Summer has undoubtedly arrived. Most of England is sweltering under cloudless skies with temperatures in the eighties. A drought order is being applied for in London. Here in Bournemouth we benefit from sea breezes that make the heat bearable. The garden is lit up by a haze of purple geraniums, all buzzing with visiting bees. Our plum tree bears fruit for the first time, though several leaves are speckled with tiny green bumps like ants eggs. I suspect an insect attck.
The small fountain is running, endlessly recycling the same few liters of water over pebbles and porcelain frogs. Once a pond was there, rich with water lillies in pink, red and white. Alas we had to drain it lest our grandchildren became pond life.
Clock golf was difficult. We secretly cut the grass without the gardener's permission, but our lawn lacks the smoothness of a putting green. When asked how the Wimbledon courts were kept so perfect the greens-keeper replied, "It's a simple process, sir, you plant the seed, then water, roll and cut for about three hundred years."
Our lawn has only been down for thirty years so it lacks the smoothness required.
It has been an eventful week. My daughter has been away in Budapest for a few days on holiday. I don't think she was very impressed. It was expensive and run down. Also cold and wet. My other daughter returned from her honeymoon in Mauritius. The weather was wonderful, but she was concious of the poverty of the locals who were providing her with luxury.
The disparity between rich and poor in the world seems an insoluble problem. I remember during the 1950s - a time of grim grime and hardship in England - watching the output of Hollywood with considerable envy. Watching smartly clad, beautiful people driving large cars, living in well-appointed, well-furnished apartments, going to night clubs clad in white tuxedos, drinking martinis with gorgeous women dressed in low-backed, sequined dresses emphasized how poor we were.
Men in England seemed always to wear grey shapeless jackets that were too short in the sleeve, uncreased trousers and down-at-heel, skuffed shoes. They couldn't even afford ready-made cigarettes, but smoked roll-ups constructed from the remnants of other people's smokes.
Of course, that picture of America was just as false as that in the mind of today's would-be Indian immigrant who regards Paddington, Edgeware Road, Tooting Bec and Streatham as magical places.
The English Flag of St George has been rehabilitated. Once it was only flown by far-right, anti-immigration political parties, but it has been redeemed by football supporters. It flies from every flagpole, every gas-station, almost every automobile. The World Cup began yesterday with Germany showing attacking flair but a leaky offside trap and Ecuador unexpectedly defeating the Poles. Perhaps the temperature had something to do with it. Isn't ecuador Spanish for equator? England play today against Paraguay. The form book says England should walk it, but I remember when Bournemouth beat Manchester United.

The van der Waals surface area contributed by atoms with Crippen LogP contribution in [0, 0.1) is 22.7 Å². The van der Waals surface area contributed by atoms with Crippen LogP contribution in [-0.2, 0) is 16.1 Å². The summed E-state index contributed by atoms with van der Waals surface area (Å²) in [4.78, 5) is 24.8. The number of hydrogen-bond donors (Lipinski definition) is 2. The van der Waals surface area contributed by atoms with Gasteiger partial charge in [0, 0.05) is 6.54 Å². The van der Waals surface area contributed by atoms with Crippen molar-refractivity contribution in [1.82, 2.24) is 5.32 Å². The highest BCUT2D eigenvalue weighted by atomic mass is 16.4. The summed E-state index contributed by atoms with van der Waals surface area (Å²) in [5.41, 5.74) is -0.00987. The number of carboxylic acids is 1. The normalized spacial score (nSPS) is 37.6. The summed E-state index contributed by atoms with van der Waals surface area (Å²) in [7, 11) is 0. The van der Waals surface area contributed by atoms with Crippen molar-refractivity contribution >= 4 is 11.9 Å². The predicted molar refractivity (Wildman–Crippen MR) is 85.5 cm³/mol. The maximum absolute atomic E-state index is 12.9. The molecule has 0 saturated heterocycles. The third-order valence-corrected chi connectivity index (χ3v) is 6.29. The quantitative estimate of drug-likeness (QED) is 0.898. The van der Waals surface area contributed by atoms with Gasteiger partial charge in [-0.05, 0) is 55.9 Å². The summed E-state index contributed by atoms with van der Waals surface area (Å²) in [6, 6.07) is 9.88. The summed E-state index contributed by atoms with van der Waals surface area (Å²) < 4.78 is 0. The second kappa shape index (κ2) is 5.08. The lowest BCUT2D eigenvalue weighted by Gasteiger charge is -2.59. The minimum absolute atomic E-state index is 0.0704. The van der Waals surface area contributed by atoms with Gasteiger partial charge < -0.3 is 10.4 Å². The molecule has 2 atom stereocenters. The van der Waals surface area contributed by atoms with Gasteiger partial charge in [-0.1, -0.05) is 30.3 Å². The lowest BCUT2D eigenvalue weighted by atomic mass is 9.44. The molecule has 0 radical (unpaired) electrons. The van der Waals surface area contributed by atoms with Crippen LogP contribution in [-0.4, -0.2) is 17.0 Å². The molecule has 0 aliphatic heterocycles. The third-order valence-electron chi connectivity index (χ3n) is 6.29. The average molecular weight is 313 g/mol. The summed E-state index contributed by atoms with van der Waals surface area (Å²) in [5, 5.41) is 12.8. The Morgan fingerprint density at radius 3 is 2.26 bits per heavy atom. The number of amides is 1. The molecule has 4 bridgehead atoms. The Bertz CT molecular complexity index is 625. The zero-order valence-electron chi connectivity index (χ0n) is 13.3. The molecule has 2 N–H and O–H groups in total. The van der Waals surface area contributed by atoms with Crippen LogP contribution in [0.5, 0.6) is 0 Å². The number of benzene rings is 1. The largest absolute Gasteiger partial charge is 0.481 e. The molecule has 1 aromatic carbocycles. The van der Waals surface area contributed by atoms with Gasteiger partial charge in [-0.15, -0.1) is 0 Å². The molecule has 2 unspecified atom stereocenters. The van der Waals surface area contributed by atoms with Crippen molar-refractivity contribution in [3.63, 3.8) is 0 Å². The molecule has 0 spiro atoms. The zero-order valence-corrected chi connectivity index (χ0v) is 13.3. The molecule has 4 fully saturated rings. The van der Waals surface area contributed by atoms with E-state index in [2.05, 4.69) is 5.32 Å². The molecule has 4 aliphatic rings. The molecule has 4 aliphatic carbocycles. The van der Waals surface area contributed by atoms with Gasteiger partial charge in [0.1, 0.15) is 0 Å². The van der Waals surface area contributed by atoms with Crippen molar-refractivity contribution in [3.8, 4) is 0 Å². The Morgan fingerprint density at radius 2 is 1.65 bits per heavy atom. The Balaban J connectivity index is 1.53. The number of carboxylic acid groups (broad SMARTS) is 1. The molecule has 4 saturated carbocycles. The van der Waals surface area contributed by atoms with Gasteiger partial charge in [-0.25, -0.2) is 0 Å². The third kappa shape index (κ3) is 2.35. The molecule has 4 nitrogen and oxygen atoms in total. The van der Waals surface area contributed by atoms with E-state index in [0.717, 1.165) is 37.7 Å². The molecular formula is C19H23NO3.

I guess the big news of the week has been the killing of Al-Zarqawi. Hard to think of anyone who deserved it more. The only dissenting voice seems to come from a Mr Berg, whose son was murdered in Iraq and who is running for office somewhere in America on an anti-war ticket. I guess that grief makes some men less objective than would otherwise be the case. In many ways I favor the death-penalty, but I have become convinced that enough mistakes have been made as to render it an impractical solution to the problem of murder. I do not consider it an immoral response by a community to the most heinous crimes, and I have no sympathy for those who are clearly guilty. Its great flaw is that it cannot be undone if a mistake is made, and it is a human inevitability that mistakes will be made.
What has changed from those grim days of the fifties is an enormous lessening of the fear of punishment. I used to have dreams - nightmares - about being hanged. I imagined that something that I might do might lead me to kill somebody. No doubt we are less deterred by the fear of punishment today. The number of homicides in Britain before the end of the death-penalty was about 160 a year: now it is about 1000; still rather few by American standards but continuing to increase. Can it be reversed?
Almost every day the TV News carries and item about one young person killing another with a knife - this is in a country where hand-guns are banned. You can't ban knives, people need them to cut their food with. At the moment the Police are running a knife amnesty. Among the items handed in was a Klingon Batalith (is that the right spelling? One of those double-handed battle axes from Star Trek). However, the dangerous weapon is the hand that wields it, not the sharp implement. To remedy that requires a change of heart.
In the BMJ there is an obituary of Jean Bernard, the French Hematologist who has died in his 99th year. Apart from describing a rare platelet disorder (the Bernard Soulier syndrome), he also introduced the anthracyclines (daunorubicin, adriamycin) for the treatment of leukemia. The BMJ credits him with diagnosing CLL in the Shah of Iran. It claims it was the admission of the Shah to America for medical treatment by President Carter, that prompted the Iranians to storm the American emabassy and take the hostages. If this is the case then it provides a stark contrast between the motives of the Christian Mr Carter and the Islamists in Iran.
By the way, Bernard got the diagnosis wrong. It was almost certainly splenic lymphoma with villous lymphocytes - or splenic marginal zone lymphoma as it is now called. It is said that the Shah failed to take the chlorambucil he was prescribed for fear of showing weakness. It would probably have made no diference.